The Clients’ Security Board (CSB) of the Massachusetts Supreme Judicial Court awarded $2.3 million to 35 claimants defrauded by their lawyers in fiscal year 2019, representing a more than $1 million increase in total reimbursements over FY18.
As shown in the CSB’s newly released Annual Report, client reimbursements made between Sept. 1, 2018, and June 30, 2019, climbed to their highest level since 2015, when a record $2.9 million was awarded to victims of attorney theft. The final numbers for 2019 continue an upward trend that began after CSB reimbursements declined to a 24-year low of $846,000 in 2016 and a 28-year low of $500,000 in 2017. While the $1.29 million awarded in 2018 amounted to a twofold increase over the previous year, FY19 reimbursements rose well above the CSB’s annual average of $2 million, new CSB Chair W. Lee H. Dunham noted in introducing the report.
“This period was an especially productive one in carrying out the CSB’s mission to discharge the collective professional responsibility of the members of the bar regarding thefts of client funds,” Dunham wrote. In Massachusetts, the CSB is funded entirely by annual registration fees for the Board of Bar Overseers (BBO) and reimburses clients for 100% of their actual losses, with no statute of limitation on claims.
As in past years, the CSB’s Annual Report underscores the widespread commitment to professional ethics among attorneys who practice in the commonwealth. Seventeen of the state’s 59,341 lawyers (.03%) accounted for all $2.3 million in reimbursements, nearly 90% of which was attributable to two attorneys, Arthur J. McCabe ($1.29 million) and Kirk Y. Griffin ($776,493). After McCabe and Griffin, the next highest offenders were deceased lawyers Christopher McHallam with $92,000 and William J. Clary with $49,589.
Including 2019, when he totaled one awarded claim for stealing investment funds from a family partnership, McCabe has now accumulated $2.7 million in overall defalcations, more than any other attorney in the CSB’s 45-year history. The CSB has likewise provided $890,000 in total reimbursements to clients defrauded by Griffin, most recently for his theft of escrow funds from a nonprofit institution.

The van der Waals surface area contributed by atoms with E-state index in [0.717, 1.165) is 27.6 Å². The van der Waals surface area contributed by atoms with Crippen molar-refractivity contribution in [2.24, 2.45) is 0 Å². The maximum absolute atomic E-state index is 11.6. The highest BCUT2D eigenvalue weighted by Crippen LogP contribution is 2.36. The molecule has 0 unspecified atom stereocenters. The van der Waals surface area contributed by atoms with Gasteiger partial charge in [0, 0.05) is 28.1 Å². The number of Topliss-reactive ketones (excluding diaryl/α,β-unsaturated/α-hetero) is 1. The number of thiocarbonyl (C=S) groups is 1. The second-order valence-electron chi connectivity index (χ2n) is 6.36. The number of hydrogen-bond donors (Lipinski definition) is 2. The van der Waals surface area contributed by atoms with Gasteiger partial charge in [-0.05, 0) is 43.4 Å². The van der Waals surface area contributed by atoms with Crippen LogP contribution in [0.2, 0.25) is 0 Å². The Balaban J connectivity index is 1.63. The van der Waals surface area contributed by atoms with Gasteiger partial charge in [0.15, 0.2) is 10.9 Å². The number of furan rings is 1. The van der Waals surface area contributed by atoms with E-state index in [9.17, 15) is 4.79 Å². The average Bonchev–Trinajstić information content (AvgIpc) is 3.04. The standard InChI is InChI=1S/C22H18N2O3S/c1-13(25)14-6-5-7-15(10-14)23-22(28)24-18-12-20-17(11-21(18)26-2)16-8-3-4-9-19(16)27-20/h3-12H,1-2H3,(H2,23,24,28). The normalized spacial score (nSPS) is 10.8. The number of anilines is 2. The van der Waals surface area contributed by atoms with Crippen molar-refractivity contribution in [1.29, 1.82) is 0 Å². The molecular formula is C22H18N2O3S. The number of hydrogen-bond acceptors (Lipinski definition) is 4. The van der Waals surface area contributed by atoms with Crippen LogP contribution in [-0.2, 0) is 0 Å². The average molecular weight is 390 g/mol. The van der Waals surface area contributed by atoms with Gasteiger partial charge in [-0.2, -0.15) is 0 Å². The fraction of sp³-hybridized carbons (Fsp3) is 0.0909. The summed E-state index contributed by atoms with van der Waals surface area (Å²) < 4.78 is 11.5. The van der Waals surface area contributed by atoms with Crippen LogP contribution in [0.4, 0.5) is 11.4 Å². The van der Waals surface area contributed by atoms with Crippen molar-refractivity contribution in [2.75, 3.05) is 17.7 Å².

“Helping to restore the good name of the bar in these two cases was rewarding but no more so than making a $2,000 award to an undocumented client of an unscrupulous immigration lawyer,” Dunham said.
Broken down by category, the results show that attorney misconduct involving trusts and estates made up the largest monetary portion of defalcations in 2019, totaling $1.4 million or 61% of the final amount awarded. The unearned retainer category produced by far the greatest number of awards (26 out of 35), led by deceased attorney James P. Hentz with 10, but accounted for only 3% of the overall total ($75,633 out of $2.3 million).
On a broader level, the report characterizes 2019 as a period of change for the CSB, beginning with its transition to a 10-month fiscal year that runs concurrently with that of the SJC. In another notable development during FY19, the SJC adopted a series of amendments to the rules governing the CSB, capping a yearslong project undertaken by CSB board members and staff. According to the CSB, the amended rules mark a shift to gender-neutral and standardized language, contain updated investment requirements for the Clients’ Security Fund and reflect the multi-jurisdictional nature of law practice, among other changes.
The CSB also underwent a major transition in leadership during FY19, with General Counsel and Executive Director Karen D. O’Toole announcing her intention to retire after 30 years with the organization. Before assuming her current role, O’Toole served from 1989-2017 as associate general counsel to the BBO and assistant general counsel to the CSB. The board has begun its search for a candidate to succeed O’Toole when she officially leaves her position at year’s end.
“As its Annual Report illustrates, the Clients’ Security Board continues to uphold the integrity of the legal profession and protect the interests of the public in those exceedingly rare instances when attorneys take advantage of their clients,” said Massachusetts Bar Association Chief Legal Counsel and Chief Operating Officer Martin W. Healy. “This is thanks in no small part to the efforts of Karen O’Toole, who has worked throughout her distinguished career to establish the CSB as a model organization for client-protection agencies across the country.”